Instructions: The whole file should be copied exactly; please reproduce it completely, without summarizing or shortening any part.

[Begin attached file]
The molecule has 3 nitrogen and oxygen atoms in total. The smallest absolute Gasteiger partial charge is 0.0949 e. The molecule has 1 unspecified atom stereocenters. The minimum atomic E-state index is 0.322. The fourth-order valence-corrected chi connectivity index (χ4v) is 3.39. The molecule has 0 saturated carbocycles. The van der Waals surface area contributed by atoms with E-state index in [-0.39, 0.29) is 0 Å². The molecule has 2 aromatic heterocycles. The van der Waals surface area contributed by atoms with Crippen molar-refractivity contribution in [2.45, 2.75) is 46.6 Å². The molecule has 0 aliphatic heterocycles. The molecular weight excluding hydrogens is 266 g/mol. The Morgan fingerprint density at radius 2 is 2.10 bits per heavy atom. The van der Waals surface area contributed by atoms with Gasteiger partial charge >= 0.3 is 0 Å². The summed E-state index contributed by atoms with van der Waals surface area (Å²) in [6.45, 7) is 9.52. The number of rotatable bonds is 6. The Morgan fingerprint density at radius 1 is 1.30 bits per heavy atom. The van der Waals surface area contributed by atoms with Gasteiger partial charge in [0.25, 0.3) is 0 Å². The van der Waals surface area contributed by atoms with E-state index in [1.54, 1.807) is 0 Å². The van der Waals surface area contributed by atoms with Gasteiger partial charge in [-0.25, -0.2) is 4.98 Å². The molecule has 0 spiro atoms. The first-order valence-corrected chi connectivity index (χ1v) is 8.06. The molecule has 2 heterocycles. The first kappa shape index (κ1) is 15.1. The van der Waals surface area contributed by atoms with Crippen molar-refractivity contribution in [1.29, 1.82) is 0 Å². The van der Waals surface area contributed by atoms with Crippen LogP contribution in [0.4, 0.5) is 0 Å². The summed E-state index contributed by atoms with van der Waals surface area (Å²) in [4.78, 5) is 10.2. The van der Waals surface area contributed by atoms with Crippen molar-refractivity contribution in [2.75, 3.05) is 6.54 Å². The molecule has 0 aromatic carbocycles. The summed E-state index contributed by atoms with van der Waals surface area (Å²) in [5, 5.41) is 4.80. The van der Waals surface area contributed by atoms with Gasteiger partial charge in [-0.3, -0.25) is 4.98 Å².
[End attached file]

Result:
The molecule has 3 nitrogen and oxygen atoms in total. The smallest absolute Gasteiger partial charge is 0.0949 e. The molecule has 1 unspecified atom stereocenters. The minimum atomic E-state index is 0.322. The fourth-order valence-corrected chi connectivity index (χ4v) is 3.39. The molecule has 0 saturated carbocycles. The van der Waals surface area contributed by atoms with E-state index in [-0.39, 0.29) is 0 Å². The molecule has 2 aromatic heterocycles. The van der Waals surface area contributed by atoms with Crippen molar-refractivity contribution in [2.45, 2.75) is 46.6 Å². The molecule has 0 aliphatic heterocycles. The molecular weight excluding hydrogens is 266 g/mol. The Morgan fingerprint density at radius 2 is 2.10 bits per heavy atom. The van der Waals surface area contributed by atoms with Gasteiger partial charge >= 0.3 is 0 Å². The summed E-state index contributed by atoms with van der Waals surface area (Å²) in [6.45, 7) is 9.52. The number of rotatable bonds is 6. The Morgan fingerprint density at radius 1 is 1.30 bits per heavy atom. The van der Waals surface area contributed by atoms with Gasteiger partial charge in [0.25, 0.3) is 0 Å². The van der Waals surface area contributed by atoms with E-state index in [1.54, 1.807) is 0 Å². The van der Waals surface area contributed by atoms with Gasteiger partial charge in [-0.25, -0.2) is 4.98 Å². The molecule has 0 spiro atoms. The first-order valence-corrected chi connectivity index (χ1v) is 8.06. The molecule has 2 heterocycles. The first kappa shape index (κ1) is 15.1. The van der Waals surface area contributed by atoms with Crippen molar-refractivity contribution in [1.29, 1.82) is 0 Å². The van der Waals surface area contributed by atoms with Crippen LogP contribution in [0.4, 0.5) is 0 Å². The summed E-state index contributed by atoms with van der Waals surface area (Å²) in [4.78, 5) is 10.2. The van der Waals surface area contributed by atoms with Crippen molar-refractivity contribution in [2.75, 3.05) is 6.54 Å². The molecule has 0 aromatic carbocycles. The summed E-state index contributed by atoms with van der Waals surface area (Å²) in [5, 5.41) is 4.80. The van der Waals surface area contributed by atoms with Gasteiger partial charge in [-0.3, -0.25) is 4.98 Å².